POLST vs. DNR vs. Advance Directive
What's the difference between a POLST, a DNR and an Advance Directive? All three of them cover end-of-life medical care and outline the person's wishes regarding the way in which they die. But each one is a little different in ways that can be important.
- POLST: POLST stands for "Physician Orders for Life-Sustaining Treatment." It is usually a single-page, bright pink document that can be used in any medical facility. It must be signed by a physician, and it serves as medical orders from you to your medical providers. It outlines how you should be treated when you are declining from a terminal illness or are in the process of actively dying. It covers everything from resuscitation requirements to your preferences on intubation, surgery and antibiotics. In essence, it allows you to dictate how aggressive the care will be and whether you prefer to die in a hospital, with hospice or at home. You can learn the status of your state's POLST program, if it has one, by consulting the National POLST Paradigm website.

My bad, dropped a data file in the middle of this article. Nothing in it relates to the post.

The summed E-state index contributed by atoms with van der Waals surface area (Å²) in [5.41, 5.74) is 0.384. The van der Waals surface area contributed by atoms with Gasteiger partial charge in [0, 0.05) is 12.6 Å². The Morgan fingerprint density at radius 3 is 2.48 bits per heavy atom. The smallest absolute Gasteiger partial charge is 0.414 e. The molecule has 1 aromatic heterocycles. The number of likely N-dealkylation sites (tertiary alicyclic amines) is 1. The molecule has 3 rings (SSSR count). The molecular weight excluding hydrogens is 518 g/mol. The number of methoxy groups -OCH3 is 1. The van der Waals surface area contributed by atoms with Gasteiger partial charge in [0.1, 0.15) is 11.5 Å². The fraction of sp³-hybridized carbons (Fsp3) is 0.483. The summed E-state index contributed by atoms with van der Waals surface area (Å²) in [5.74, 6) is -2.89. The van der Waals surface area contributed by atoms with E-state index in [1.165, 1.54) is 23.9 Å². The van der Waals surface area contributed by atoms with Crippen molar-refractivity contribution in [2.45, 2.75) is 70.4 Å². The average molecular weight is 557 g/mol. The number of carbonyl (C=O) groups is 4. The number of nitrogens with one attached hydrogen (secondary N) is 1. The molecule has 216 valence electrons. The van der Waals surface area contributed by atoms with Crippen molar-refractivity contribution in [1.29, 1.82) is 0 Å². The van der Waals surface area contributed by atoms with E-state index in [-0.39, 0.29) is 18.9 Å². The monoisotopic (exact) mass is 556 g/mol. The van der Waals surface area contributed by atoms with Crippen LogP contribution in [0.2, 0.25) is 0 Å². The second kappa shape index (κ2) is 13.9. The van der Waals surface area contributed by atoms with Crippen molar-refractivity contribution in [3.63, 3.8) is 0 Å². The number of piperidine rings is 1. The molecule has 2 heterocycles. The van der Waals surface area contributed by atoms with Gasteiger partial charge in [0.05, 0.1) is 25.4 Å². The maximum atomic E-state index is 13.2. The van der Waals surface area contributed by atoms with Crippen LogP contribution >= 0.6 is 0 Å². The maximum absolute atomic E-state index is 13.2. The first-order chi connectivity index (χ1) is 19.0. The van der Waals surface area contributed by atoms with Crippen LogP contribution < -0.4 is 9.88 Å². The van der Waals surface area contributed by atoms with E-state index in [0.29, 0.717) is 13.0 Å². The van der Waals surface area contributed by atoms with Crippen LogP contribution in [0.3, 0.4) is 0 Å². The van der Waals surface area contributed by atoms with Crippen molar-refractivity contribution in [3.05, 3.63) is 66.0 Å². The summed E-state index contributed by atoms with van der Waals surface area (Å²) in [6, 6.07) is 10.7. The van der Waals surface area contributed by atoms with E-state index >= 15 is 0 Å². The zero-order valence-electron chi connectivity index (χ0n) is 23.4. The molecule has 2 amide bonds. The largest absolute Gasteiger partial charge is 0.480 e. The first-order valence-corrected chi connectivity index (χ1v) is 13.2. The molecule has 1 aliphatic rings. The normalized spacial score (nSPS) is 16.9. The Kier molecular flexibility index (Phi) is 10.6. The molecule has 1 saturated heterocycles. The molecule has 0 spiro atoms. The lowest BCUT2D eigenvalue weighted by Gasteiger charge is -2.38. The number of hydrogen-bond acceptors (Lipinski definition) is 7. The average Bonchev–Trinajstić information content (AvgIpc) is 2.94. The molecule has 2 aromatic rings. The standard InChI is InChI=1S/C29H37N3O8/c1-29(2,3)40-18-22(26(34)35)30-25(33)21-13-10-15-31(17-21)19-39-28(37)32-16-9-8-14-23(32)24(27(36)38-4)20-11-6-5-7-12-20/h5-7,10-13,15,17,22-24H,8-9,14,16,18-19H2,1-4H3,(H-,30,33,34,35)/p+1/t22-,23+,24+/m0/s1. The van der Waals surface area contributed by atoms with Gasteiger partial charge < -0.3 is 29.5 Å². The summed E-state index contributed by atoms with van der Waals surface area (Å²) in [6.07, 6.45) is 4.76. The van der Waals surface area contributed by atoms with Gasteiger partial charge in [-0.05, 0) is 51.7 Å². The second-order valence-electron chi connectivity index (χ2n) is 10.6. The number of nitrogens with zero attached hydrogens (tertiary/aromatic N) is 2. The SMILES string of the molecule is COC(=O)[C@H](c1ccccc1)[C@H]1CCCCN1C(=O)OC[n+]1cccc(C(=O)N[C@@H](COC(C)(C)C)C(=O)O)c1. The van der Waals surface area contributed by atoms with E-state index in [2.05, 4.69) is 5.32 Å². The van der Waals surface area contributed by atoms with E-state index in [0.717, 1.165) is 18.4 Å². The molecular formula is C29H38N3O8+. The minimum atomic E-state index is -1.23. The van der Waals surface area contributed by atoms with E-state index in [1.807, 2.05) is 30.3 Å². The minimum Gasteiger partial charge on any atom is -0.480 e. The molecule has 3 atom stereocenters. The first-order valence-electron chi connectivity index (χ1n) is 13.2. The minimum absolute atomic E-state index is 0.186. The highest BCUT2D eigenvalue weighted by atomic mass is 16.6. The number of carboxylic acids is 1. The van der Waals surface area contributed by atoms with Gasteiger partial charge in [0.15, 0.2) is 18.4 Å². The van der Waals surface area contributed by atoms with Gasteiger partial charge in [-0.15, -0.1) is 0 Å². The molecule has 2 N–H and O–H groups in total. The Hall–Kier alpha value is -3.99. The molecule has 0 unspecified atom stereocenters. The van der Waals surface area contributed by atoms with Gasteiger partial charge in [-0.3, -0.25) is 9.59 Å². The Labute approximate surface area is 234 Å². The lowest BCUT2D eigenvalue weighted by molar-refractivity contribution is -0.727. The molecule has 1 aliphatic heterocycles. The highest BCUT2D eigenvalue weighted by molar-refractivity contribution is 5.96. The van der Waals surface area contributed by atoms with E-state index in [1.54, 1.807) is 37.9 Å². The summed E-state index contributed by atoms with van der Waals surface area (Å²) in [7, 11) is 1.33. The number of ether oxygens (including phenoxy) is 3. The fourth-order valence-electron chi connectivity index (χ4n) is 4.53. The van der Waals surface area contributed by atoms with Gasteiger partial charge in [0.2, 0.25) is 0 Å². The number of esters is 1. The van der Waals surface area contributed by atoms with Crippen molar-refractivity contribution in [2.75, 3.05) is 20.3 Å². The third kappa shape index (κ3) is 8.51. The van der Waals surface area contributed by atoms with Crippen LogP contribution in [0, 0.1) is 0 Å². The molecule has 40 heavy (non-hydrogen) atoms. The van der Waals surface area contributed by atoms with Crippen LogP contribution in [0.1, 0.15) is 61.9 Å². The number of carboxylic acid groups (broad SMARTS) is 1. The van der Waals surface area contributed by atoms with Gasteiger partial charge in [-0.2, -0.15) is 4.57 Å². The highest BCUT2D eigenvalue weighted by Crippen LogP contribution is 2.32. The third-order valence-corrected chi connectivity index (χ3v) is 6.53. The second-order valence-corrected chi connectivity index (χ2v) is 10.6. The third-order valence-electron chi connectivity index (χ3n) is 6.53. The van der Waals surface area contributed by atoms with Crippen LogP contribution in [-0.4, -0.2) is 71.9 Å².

- DNR: A DNR is similar to a POLST, but it is much simpler. It stands for Do Not Resuscitate. Like POLST, it also must be signed by a physician. However, the only focus of the DNR is to let emergency services and medical personnel know that you do not want to be resuscitated (CPR, defibrillation, etc.) if your heart and breathing stop (cardiopulmonary arrest). This is especially important for people who have chosen to die at home so that, after they pass, emergency services are not required to perform CPR upon arrival.
- Advance Directive: The Advance Directive is similar to a POLST, but it is a legal document instead of a medical one. It does not need to be signed by a physician, but it does need to be signed in front of witnesses and notarized. An Advance Directive allows you to create a Medical Power of Attorney, or a proxy, to relay your wishes to a medical team if you are no longer able to communicate. The proxy can then make decisions for you on a case-by-case basis concerning your end-of-life care, drawing on the desires you outline in the Advance Directive.
All three documents have some overlap, but each one serves a vitally different function, and therefore it is important to obtain each one if you feel it is relevant to your end-of-life needs. Check with a lawyer and your medical provider to ensure that your documents are legally binding and up to date. While efforts have been made to standardize end-of-life documents across the U.S., be aware that laws and requirements still vary from state to state.